My dissertation work at Brown University, as a member of the Observational Cosmology and Weak Lensing group, with Professor Ian Dell'Antonio, involves weak lensing by galaxy clusters. We specialize in astrophysics which probes the expansion of the universe and the structure of matter on the largest scales.


Gravitational lensing utilizes the fact that enourmous unseen conglomerations of matter (spanning millions of parsecs) bend light around them, distorting the appearence of galaxies behind the cluster. Statistical analysis of the overall distortion pattern may be used to reveal the hidden mass. Weak lensing observes the curvature of space-time directly, providing a measurement of cluster qualities independent of dynamical considerations. These techniques are pushing us towards an ever clearer understanding of the distribution of dark matter and the effect of dark energy on the expanding universe.

My most recent work, and the subject of my PhD, is an ambitiously large analysis of imaging from the 8-meter Subaru Telescope in Hawai'i—a project involving reducing a huge amount of raw data into lensing-quality form, correcting for instrumental and observational effects to reconstruct true galaxy shapes, and finally estimating cluster masses by analyzing the overall background galaxy distortions. To do this, I constructed a robust & flexible image-reduction pipeline and sifted through thousands of exposures to select out and combine only the highest-quality data. In addition to this cluster detection approach, I refined observational techniques for measuring cluster masses based on NFW models of cluster masses.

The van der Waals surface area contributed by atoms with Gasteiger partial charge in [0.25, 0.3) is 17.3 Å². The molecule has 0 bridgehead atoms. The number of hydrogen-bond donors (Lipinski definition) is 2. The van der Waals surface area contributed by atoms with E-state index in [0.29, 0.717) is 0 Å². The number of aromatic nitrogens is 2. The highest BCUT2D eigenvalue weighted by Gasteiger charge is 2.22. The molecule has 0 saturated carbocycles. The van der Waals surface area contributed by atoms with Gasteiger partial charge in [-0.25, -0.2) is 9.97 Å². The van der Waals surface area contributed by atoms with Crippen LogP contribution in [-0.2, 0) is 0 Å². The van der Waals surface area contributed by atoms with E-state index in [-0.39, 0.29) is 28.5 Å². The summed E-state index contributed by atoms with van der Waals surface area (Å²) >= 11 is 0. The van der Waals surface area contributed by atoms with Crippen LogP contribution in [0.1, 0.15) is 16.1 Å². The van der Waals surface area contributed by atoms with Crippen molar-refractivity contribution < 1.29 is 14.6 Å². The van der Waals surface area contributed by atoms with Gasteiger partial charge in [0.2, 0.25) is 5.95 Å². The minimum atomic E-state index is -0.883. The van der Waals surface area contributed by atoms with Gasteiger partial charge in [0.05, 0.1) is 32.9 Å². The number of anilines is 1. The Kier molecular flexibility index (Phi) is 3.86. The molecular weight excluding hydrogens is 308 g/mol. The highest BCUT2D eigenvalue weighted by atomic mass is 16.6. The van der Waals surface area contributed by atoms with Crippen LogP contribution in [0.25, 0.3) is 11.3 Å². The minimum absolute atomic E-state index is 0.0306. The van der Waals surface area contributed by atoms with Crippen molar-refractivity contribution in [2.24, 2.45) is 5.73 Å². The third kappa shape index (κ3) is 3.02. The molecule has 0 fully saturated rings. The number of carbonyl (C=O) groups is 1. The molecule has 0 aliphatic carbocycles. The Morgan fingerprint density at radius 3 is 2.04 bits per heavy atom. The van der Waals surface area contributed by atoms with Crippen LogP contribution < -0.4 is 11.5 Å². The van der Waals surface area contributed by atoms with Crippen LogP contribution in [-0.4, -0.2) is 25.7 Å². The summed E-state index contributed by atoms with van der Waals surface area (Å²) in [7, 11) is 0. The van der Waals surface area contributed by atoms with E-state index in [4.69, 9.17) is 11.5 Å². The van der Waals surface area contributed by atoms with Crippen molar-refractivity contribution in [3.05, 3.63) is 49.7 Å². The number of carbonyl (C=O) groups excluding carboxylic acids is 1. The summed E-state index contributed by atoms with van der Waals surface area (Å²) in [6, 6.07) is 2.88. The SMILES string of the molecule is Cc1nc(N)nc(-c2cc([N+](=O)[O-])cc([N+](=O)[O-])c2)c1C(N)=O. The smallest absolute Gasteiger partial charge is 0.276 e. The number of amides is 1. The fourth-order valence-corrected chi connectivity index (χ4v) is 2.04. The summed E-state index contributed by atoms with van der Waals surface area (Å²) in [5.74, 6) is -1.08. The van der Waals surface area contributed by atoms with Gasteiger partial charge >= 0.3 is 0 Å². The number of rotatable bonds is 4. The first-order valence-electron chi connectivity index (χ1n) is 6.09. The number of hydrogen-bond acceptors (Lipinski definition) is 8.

Public Outreach and Teaching

I have also been quite active in outreach efforts in the Providence area, working with Brown's Ladd Observatory, Roger Williams Museum of Natural History, and MLK Elementary School to promote science literacy. I've also taught for Brown Summer High School, Summer@Brown, and hosted dozens of solar observing events for local students. These efforts were undertaken as an NSF GK-12 STEM Education Fellow and as a NASA RI Space Grant Fellow. I strongly believe that fostering our understanding of the cosmos and the world around us is a vital public good.

Ryan Michney, PhD

Barus & Holley Building
Room 717